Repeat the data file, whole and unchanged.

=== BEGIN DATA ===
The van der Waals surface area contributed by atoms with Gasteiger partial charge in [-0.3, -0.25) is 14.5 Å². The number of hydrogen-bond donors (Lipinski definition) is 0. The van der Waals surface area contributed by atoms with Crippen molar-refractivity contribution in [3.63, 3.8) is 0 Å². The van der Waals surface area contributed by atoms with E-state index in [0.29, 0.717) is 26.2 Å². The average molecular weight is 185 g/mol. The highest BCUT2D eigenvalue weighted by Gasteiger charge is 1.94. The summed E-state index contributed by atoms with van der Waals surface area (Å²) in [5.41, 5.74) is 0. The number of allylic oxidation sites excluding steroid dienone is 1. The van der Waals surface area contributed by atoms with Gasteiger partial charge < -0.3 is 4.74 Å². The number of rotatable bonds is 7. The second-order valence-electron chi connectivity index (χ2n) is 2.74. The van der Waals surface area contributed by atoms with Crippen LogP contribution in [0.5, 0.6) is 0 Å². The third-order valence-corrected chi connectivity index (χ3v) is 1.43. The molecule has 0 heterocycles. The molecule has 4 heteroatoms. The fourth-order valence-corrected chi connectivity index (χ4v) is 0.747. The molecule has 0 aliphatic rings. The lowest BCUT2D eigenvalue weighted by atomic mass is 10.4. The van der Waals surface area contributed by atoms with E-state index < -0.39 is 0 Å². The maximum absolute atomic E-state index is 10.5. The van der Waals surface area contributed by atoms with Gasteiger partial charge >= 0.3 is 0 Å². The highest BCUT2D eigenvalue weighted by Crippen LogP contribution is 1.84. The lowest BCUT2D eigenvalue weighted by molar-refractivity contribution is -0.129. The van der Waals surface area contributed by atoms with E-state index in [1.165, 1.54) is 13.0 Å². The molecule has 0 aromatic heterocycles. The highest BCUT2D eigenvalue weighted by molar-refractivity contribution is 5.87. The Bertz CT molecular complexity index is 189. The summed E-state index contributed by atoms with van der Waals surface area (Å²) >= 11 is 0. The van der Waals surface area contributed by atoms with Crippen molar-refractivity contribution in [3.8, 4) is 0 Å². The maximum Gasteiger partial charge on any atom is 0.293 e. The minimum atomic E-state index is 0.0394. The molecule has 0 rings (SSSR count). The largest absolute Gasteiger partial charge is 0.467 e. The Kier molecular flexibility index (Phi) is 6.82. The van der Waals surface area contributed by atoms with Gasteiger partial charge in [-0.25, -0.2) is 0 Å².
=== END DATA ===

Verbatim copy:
The van der Waals surface area contributed by atoms with Gasteiger partial charge in [-0.3, -0.25) is 14.5 Å². The number of hydrogen-bond donors (Lipinski definition) is 0. The van der Waals surface area contributed by atoms with Crippen molar-refractivity contribution in [3.63, 3.8) is 0 Å². The van der Waals surface area contributed by atoms with E-state index in [0.29, 0.717) is 26.2 Å². The average molecular weight is 185 g/mol. The highest BCUT2D eigenvalue weighted by Gasteiger charge is 1.94. The summed E-state index contributed by atoms with van der Waals surface area (Å²) in [5.41, 5.74) is 0. The number of allylic oxidation sites excluding steroid dienone is 1. The van der Waals surface area contributed by atoms with Gasteiger partial charge < -0.3 is 4.74 Å². The number of rotatable bonds is 7. The second-order valence-electron chi connectivity index (χ2n) is 2.74. The van der Waals surface area contributed by atoms with Crippen LogP contribution in [0.5, 0.6) is 0 Å². The third-order valence-corrected chi connectivity index (χ3v) is 1.43. The molecule has 0 heterocycles. The molecule has 4 heteroatoms. The fourth-order valence-corrected chi connectivity index (χ4v) is 0.747. The molecule has 0 aliphatic rings. The lowest BCUT2D eigenvalue weighted by atomic mass is 10.4. The van der Waals surface area contributed by atoms with E-state index < -0.39 is 0 Å². The maximum absolute atomic E-state index is 10.5. The van der Waals surface area contributed by atoms with Gasteiger partial charge >= 0.3 is 0 Å². The highest BCUT2D eigenvalue weighted by Crippen LogP contribution is 1.84. The lowest BCUT2D eigenvalue weighted by molar-refractivity contribution is -0.129. The van der Waals surface area contributed by atoms with E-state index in [1.165, 1.54) is 13.0 Å². The molecule has 0 aromatic heterocycles. The highest BCUT2D eigenvalue weighted by molar-refractivity contribution is 5.87. The Bertz CT molecular complexity index is 189. The summed E-state index contributed by atoms with van der Waals surface area (Å²) >= 11 is 0. The van der Waals surface area contributed by atoms with Crippen molar-refractivity contribution in [3.8, 4) is 0 Å². The maximum Gasteiger partial charge on any atom is 0.293 e. The minimum atomic E-state index is 0.0394. The molecule has 0 rings (SSSR count). The largest absolute Gasteiger partial charge is 0.467 e. The Kier molecular flexibility index (Phi) is 6.82. The van der Waals surface area contributed by atoms with Gasteiger partial charge in [-0.25, -0.2) is 0 Å².